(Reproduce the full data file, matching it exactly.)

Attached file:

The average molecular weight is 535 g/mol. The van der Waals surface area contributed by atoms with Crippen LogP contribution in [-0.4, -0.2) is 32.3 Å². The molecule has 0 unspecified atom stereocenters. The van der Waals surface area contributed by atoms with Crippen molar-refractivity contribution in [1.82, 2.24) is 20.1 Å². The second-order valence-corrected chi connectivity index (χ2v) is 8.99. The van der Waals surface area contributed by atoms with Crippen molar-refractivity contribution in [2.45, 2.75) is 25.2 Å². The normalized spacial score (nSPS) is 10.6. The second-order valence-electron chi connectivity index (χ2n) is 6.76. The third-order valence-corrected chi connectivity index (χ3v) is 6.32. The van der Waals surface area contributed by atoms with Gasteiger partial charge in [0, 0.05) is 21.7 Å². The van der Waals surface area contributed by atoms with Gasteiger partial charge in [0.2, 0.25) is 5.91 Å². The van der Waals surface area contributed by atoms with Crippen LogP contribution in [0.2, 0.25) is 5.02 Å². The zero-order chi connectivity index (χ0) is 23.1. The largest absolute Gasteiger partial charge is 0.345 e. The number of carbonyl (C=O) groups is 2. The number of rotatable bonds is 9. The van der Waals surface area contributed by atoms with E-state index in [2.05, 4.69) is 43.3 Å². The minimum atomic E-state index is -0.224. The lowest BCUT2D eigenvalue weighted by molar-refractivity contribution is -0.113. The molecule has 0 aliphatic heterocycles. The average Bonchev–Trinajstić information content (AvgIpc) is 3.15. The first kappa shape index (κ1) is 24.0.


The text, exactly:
The average molecular weight is 535 g/mol. The van der Waals surface area contributed by atoms with Crippen LogP contribution in [-0.4, -0.2) is 32.3 Å². The molecule has 0 unspecified atom stereocenters. The van der Waals surface area contributed by atoms with Crippen molar-refractivity contribution in [1.82, 2.24) is 20.1 Å². The second-order valence-corrected chi connectivity index (χ2v) is 8.99. The van der Waals surface area contributed by atoms with Crippen molar-refractivity contribution in [2.45, 2.75) is 25.2 Å². The normalized spacial score (nSPS) is 10.6. The second-order valence-electron chi connectivity index (χ2n) is 6.76. The third-order valence-corrected chi connectivity index (χ3v) is 6.32. The van der Waals surface area contributed by atoms with Gasteiger partial charge in [0, 0.05) is 21.7 Å². The van der Waals surface area contributed by atoms with Gasteiger partial charge in [0.2, 0.25) is 5.91 Å². The van der Waals surface area contributed by atoms with Crippen LogP contribution in [0.2, 0.25) is 5.02 Å². The zero-order chi connectivity index (χ0) is 23.1. The largest absolute Gasteiger partial charge is 0.345 e. The number of carbonyl (C=O) groups is 2. The number of rotatable bonds is 9. The van der Waals surface area contributed by atoms with E-state index in [2.05, 4.69) is 43.3 Å². The minimum atomic E-state index is -0.224. The lowest BCUT2D eigenvalue weighted by molar-refractivity contribution is -0.113. The molecule has 0 aliphatic heterocycles. The average Bonchev–Trinajstić information content (AvgIpc) is 3.15. The first kappa shape index (κ1) is 24.0.